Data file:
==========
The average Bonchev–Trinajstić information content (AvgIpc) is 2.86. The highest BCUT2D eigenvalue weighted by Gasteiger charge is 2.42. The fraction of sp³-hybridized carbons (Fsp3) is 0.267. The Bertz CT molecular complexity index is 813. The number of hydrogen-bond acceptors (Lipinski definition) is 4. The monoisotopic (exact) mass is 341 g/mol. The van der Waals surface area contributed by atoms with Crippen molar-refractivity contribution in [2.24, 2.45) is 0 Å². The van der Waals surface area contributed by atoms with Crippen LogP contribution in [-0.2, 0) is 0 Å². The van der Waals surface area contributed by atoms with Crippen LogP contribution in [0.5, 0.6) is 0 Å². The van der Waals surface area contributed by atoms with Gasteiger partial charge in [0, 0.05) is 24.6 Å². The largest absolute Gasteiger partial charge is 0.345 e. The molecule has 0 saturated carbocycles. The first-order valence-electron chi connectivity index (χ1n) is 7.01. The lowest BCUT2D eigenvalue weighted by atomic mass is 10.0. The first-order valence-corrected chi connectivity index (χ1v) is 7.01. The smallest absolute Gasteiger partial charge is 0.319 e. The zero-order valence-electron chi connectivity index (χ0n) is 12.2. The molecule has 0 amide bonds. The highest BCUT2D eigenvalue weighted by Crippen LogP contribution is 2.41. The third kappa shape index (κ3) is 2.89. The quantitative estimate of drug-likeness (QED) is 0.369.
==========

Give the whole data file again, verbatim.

The average Bonchev–Trinajstić information content (AvgIpc) is 2.86. The highest BCUT2D eigenvalue weighted by Gasteiger charge is 2.42. The fraction of sp³-hybridized carbons (Fsp3) is 0.267. The Bertz CT molecular complexity index is 813. The number of hydrogen-bond acceptors (Lipinski definition) is 4. The monoisotopic (exact) mass is 341 g/mol. The van der Waals surface area contributed by atoms with Crippen molar-refractivity contribution in [2.24, 2.45) is 0 Å². The van der Waals surface area contributed by atoms with Crippen LogP contribution in [-0.2, 0) is 0 Å². The van der Waals surface area contributed by atoms with Crippen LogP contribution in [0.5, 0.6) is 0 Å². The van der Waals surface area contributed by atoms with Gasteiger partial charge in [0, 0.05) is 24.6 Å². The largest absolute Gasteiger partial charge is 0.345 e. The molecule has 0 saturated carbocycles. The first-order valence-electron chi connectivity index (χ1n) is 7.01. The lowest BCUT2D eigenvalue weighted by atomic mass is 10.0. The first-order valence-corrected chi connectivity index (χ1v) is 7.01. The smallest absolute Gasteiger partial charge is 0.319 e. The zero-order valence-electron chi connectivity index (χ0n) is 12.2. The molecule has 0 amide bonds. The highest BCUT2D eigenvalue weighted by Crippen LogP contribution is 2.41. The third kappa shape index (κ3) is 2.89. The quantitative estimate of drug-likeness (QED) is 0.369.